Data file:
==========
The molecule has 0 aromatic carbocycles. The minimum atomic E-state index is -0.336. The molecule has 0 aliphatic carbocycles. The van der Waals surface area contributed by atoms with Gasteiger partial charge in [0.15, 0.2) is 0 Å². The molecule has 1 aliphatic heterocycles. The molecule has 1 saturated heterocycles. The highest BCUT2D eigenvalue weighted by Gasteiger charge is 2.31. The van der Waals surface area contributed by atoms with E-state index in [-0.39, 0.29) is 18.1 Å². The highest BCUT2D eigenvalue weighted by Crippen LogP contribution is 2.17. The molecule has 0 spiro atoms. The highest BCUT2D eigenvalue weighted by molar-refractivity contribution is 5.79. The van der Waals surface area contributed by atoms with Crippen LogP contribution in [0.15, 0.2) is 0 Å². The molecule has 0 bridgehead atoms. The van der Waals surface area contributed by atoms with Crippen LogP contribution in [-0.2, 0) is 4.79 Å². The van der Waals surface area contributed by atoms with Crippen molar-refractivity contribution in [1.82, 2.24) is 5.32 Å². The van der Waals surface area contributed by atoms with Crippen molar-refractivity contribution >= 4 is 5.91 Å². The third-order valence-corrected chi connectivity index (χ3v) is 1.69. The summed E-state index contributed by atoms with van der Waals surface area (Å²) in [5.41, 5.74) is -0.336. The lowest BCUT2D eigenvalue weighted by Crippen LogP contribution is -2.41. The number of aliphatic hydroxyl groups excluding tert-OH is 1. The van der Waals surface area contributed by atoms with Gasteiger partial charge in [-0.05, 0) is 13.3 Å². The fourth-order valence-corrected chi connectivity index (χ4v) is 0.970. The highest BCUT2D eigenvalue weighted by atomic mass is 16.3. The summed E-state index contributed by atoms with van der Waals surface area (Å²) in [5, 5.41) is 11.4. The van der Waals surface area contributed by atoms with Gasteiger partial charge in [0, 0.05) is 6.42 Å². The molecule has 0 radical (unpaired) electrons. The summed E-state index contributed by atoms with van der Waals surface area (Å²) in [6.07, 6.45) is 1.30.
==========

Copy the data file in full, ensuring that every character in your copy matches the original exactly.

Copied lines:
The molecule has 0 aromatic carbocycles. The minimum atomic E-state index is -0.336. The molecule has 0 aliphatic carbocycles. The van der Waals surface area contributed by atoms with Gasteiger partial charge in [0.15, 0.2) is 0 Å². The molecule has 1 aliphatic heterocycles. The molecule has 1 saturated heterocycles. The highest BCUT2D eigenvalue weighted by Gasteiger charge is 2.31. The van der Waals surface area contributed by atoms with E-state index in [-0.39, 0.29) is 18.1 Å². The highest BCUT2D eigenvalue weighted by Crippen LogP contribution is 2.17. The molecule has 0 spiro atoms. The highest BCUT2D eigenvalue weighted by molar-refractivity contribution is 5.79. The van der Waals surface area contributed by atoms with Crippen LogP contribution in [0.15, 0.2) is 0 Å². The molecule has 0 bridgehead atoms. The van der Waals surface area contributed by atoms with Crippen LogP contribution in [-0.2, 0) is 4.79 Å². The van der Waals surface area contributed by atoms with Crippen molar-refractivity contribution in [1.82, 2.24) is 5.32 Å². The van der Waals surface area contributed by atoms with Crippen molar-refractivity contribution >= 4 is 5.91 Å². The third-order valence-corrected chi connectivity index (χ3v) is 1.69. The summed E-state index contributed by atoms with van der Waals surface area (Å²) in [5.41, 5.74) is -0.336. The lowest BCUT2D eigenvalue weighted by Crippen LogP contribution is -2.41. The number of aliphatic hydroxyl groups excluding tert-OH is 1. The van der Waals surface area contributed by atoms with Gasteiger partial charge in [-0.05, 0) is 13.3 Å². The fourth-order valence-corrected chi connectivity index (χ4v) is 0.970. The highest BCUT2D eigenvalue weighted by atomic mass is 16.3. The summed E-state index contributed by atoms with van der Waals surface area (Å²) in [5, 5.41) is 11.4. The van der Waals surface area contributed by atoms with Gasteiger partial charge in [0, 0.05) is 6.42 Å². The molecule has 0 radical (unpaired) electrons. The summed E-state index contributed by atoms with van der Waals surface area (Å²) in [6.07, 6.45) is 1.30.